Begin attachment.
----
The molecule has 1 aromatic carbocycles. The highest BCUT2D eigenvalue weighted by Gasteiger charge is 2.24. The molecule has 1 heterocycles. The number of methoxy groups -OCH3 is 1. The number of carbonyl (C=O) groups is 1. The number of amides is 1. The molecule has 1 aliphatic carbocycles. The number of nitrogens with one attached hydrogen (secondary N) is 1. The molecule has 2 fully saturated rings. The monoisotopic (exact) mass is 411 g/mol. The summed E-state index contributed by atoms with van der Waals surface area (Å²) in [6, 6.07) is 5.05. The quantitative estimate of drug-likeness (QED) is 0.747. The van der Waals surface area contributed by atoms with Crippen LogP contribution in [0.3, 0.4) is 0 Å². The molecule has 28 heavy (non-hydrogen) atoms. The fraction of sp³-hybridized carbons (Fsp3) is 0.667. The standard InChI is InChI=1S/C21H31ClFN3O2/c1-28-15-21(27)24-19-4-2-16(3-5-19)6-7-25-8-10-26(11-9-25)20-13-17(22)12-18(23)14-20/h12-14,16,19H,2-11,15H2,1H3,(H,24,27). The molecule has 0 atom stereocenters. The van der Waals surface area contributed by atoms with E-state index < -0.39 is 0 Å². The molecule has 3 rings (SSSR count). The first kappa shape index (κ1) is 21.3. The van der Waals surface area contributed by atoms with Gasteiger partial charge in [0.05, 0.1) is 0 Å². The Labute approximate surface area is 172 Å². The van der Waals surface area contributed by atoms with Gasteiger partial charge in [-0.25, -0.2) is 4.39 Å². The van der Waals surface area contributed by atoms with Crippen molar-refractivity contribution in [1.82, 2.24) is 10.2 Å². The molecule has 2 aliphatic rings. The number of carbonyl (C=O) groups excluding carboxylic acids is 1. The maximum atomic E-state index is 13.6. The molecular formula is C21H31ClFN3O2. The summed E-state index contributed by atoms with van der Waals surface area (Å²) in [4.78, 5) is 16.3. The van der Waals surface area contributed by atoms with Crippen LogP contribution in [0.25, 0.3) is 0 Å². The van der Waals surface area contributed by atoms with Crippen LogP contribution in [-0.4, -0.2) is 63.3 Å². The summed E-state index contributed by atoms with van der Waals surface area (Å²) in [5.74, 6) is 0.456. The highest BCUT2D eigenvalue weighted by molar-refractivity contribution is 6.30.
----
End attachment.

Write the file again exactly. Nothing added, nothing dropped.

The molecule has 1 aromatic carbocycles. The highest BCUT2D eigenvalue weighted by Gasteiger charge is 2.24. The molecule has 1 heterocycles. The number of methoxy groups -OCH3 is 1. The number of carbonyl (C=O) groups is 1. The number of amides is 1. The molecule has 1 aliphatic carbocycles. The number of nitrogens with one attached hydrogen (secondary N) is 1. The molecule has 2 fully saturated rings. The monoisotopic (exact) mass is 411 g/mol. The summed E-state index contributed by atoms with van der Waals surface area (Å²) in [6, 6.07) is 5.05. The quantitative estimate of drug-likeness (QED) is 0.747. The van der Waals surface area contributed by atoms with Crippen LogP contribution in [0.3, 0.4) is 0 Å². The molecule has 28 heavy (non-hydrogen) atoms. The fraction of sp³-hybridized carbons (Fsp3) is 0.667. The standard InChI is InChI=1S/C21H31ClFN3O2/c1-28-15-21(27)24-19-4-2-16(3-5-19)6-7-25-8-10-26(11-9-25)20-13-17(22)12-18(23)14-20/h12-14,16,19H,2-11,15H2,1H3,(H,24,27). The molecule has 0 atom stereocenters. The van der Waals surface area contributed by atoms with E-state index < -0.39 is 0 Å². The molecule has 3 rings (SSSR count). The first kappa shape index (κ1) is 21.3. The van der Waals surface area contributed by atoms with Gasteiger partial charge in [0.05, 0.1) is 0 Å². The Labute approximate surface area is 172 Å². The van der Waals surface area contributed by atoms with Gasteiger partial charge in [-0.25, -0.2) is 4.39 Å². The van der Waals surface area contributed by atoms with Crippen molar-refractivity contribution in [1.82, 2.24) is 10.2 Å². The molecule has 2 aliphatic rings. The number of carbonyl (C=O) groups excluding carboxylic acids is 1. The maximum atomic E-state index is 13.6. The molecular formula is C21H31ClFN3O2. The summed E-state index contributed by atoms with van der Waals surface area (Å²) in [4.78, 5) is 16.3. The van der Waals surface area contributed by atoms with Crippen LogP contribution in [0.25, 0.3) is 0 Å². The van der Waals surface area contributed by atoms with Crippen LogP contribution in [-0.4, -0.2) is 63.3 Å². The summed E-state index contributed by atoms with van der Waals surface area (Å²) in [5.74, 6) is 0.456. The highest BCUT2D eigenvalue weighted by molar-refractivity contribution is 6.30.